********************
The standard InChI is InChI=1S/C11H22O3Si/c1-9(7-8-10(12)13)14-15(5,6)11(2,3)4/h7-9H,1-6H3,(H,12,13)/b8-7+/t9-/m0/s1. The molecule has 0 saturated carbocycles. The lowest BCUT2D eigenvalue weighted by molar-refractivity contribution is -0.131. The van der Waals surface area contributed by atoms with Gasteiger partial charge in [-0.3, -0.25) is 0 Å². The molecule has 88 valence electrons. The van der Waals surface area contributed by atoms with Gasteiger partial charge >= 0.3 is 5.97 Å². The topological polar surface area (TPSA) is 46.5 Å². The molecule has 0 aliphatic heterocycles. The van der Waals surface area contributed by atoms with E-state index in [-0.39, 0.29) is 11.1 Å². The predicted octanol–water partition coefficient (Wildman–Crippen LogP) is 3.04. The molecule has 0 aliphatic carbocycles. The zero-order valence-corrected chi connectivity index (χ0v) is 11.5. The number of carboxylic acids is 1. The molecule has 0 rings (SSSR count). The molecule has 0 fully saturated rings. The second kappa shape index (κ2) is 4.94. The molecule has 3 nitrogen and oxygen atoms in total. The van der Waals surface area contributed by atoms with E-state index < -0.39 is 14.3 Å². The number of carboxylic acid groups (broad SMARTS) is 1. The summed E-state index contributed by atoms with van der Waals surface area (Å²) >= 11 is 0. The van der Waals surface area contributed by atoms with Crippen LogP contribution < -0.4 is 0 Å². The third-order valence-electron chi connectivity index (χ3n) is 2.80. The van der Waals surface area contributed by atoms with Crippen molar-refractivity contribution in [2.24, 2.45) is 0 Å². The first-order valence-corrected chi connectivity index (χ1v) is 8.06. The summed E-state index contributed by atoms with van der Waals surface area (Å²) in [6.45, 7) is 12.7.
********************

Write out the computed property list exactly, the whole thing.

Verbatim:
The standard InChI is InChI=1S/C11H22O3Si/c1-9(7-8-10(12)13)14-15(5,6)11(2,3)4/h7-9H,1-6H3,(H,12,13)/b8-7+/t9-/m0/s1. The molecule has 0 saturated carbocycles. The lowest BCUT2D eigenvalue weighted by molar-refractivity contribution is -0.131. The van der Waals surface area contributed by atoms with Gasteiger partial charge in [-0.3, -0.25) is 0 Å². The molecule has 88 valence electrons. The van der Waals surface area contributed by atoms with Gasteiger partial charge >= 0.3 is 5.97 Å². The topological polar surface area (TPSA) is 46.5 Å². The molecule has 0 aliphatic heterocycles. The van der Waals surface area contributed by atoms with E-state index in [-0.39, 0.29) is 11.1 Å². The predicted octanol–water partition coefficient (Wildman–Crippen LogP) is 3.04. The molecule has 0 aliphatic carbocycles. The zero-order valence-corrected chi connectivity index (χ0v) is 11.5. The number of carboxylic acids is 1. The molecule has 0 rings (SSSR count). The molecule has 0 fully saturated rings. The second kappa shape index (κ2) is 4.94. The molecule has 3 nitrogen and oxygen atoms in total. The van der Waals surface area contributed by atoms with E-state index < -0.39 is 14.3 Å². The number of carboxylic acid groups (broad SMARTS) is 1. The summed E-state index contributed by atoms with van der Waals surface area (Å²) >= 11 is 0. The van der Waals surface area contributed by atoms with Crippen LogP contribution < -0.4 is 0 Å². The third-order valence-electron chi connectivity index (χ3n) is 2.80. The van der Waals surface area contributed by atoms with Crippen molar-refractivity contribution in [2.24, 2.45) is 0 Å². The first-order valence-corrected chi connectivity index (χ1v) is 8.06. The summed E-state index contributed by atoms with van der Waals surface area (Å²) in [6.45, 7) is 12.7.